Mainly milling aluminium.750 or 1000 for best performance\accuracy

As topic says.

Is there any difference in how deep they can carve, accuracy ect?

Is the longer span on the rails with the 1000 going to be a noticeable issue?

The machine is supposed to be used on small engravings (100x60mm) and 25x10mm cutouts in 2mm aluminium.
The engravings are detailed, and maybe 3d milling in that size on a later time.
I would also like to have the option of making 3d open boxes (110x60x40) from a slab of aluminium.

For more freedom in making stuff i want the biggest machine possibly for other projects in wood.

I know this is a lot to ask for from a cheap machine, but have limited funds.

Anyone with experience or input on this?

Either machine will work for aluminium, the only real difference is that the X axis on the 750 will be slightly stiffer than on the 1000. Being stiffer will increase the cutting speed and accuracy at high speeds. Neither machine will be able to compare to the speed that you will get from a commercial machine that weighs hundreds or thousands of pounds though.

If you’re going to do aluminium for hobby purposes and can devote many hours to a single small project, then either size machine will work for you. Aluminium is absolutely within the capabilities of the machine, and small modifications like Y axis braces can help even more. All it requires from you is patience.

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So the accuracy are the same more or less with slow speeds? I would like the same result consistent when doing the same task on identical items.

Example: I have 5 identical alu boxes i would like to mill a hole or engrave.
And was hoping i could do the work on the first, swap to next box, and run program again without calibrating.

i will ofc screw an angle piece in the WB so all boxes are on the same place.

Time isnt a issue.
And i like modifications :smiley:

To the best of my knowledge and understanding, the accuracy on them both should be close to the same if you brace the Y axes and go slow and shallow.

In your example, there’s no reason you can’t swap out boxes, re-zero, and go. No need to recalibrate anything. You will want to re-zero each time though because the typical cutting depth for aluminum seems to be about .005" or less, so if a box is just .002" higher you may break a bit just from trying to bite off too much.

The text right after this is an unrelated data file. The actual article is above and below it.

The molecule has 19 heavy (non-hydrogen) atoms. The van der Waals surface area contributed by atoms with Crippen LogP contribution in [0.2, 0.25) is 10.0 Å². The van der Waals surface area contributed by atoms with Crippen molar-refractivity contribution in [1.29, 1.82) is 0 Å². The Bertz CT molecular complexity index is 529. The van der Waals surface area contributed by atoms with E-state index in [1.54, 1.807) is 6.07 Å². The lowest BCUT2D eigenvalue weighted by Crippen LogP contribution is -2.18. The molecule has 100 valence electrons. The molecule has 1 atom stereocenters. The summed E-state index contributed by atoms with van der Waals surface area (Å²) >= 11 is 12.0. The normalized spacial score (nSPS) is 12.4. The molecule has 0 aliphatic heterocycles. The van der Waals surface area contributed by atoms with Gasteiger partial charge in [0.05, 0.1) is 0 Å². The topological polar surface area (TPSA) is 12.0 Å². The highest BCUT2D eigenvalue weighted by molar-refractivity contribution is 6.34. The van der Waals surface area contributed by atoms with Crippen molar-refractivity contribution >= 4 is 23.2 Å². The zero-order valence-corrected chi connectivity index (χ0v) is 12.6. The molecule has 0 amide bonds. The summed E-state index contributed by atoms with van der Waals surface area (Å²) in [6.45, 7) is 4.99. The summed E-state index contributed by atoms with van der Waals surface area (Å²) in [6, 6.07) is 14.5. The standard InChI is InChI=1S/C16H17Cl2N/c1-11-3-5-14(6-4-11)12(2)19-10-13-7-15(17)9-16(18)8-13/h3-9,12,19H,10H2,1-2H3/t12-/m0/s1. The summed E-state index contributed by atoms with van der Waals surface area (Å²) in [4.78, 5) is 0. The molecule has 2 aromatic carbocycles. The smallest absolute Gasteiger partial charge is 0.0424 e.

i did mean doing it without reset the axis… not calibrate.
deapth of each cut on aluminium is ,005? Woludnt it take 100 passes (just a number out of the blue) to carve 2mm?

Sorry, I put that in inches instead of mm. .005" comes out to .127mm. That would come out to about 16 passes to carve down 2mm.

If you search the forums for aluminum, you will be able to find some good threads showing the various feeds/speeds and projects that have been done. @CharleyThomas makes some great touch plates out of aluminum, he would be a good person to get in touch with about aluminum speeds and finish quality and such.

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One other consideration is that the longer span will allow for a third again greater belt stretch.

I also suspect that there’s some underlying engineering calculation which made the 750mm width appear at the same time as the new Wide MakerSlide.

No one has yet complained of a CNC machine being too rigid — if your work will fit in the 750mm size, get that — worst case is you can occasionally index parts and cut in sections, or expand along the Y-axis w/ side supports.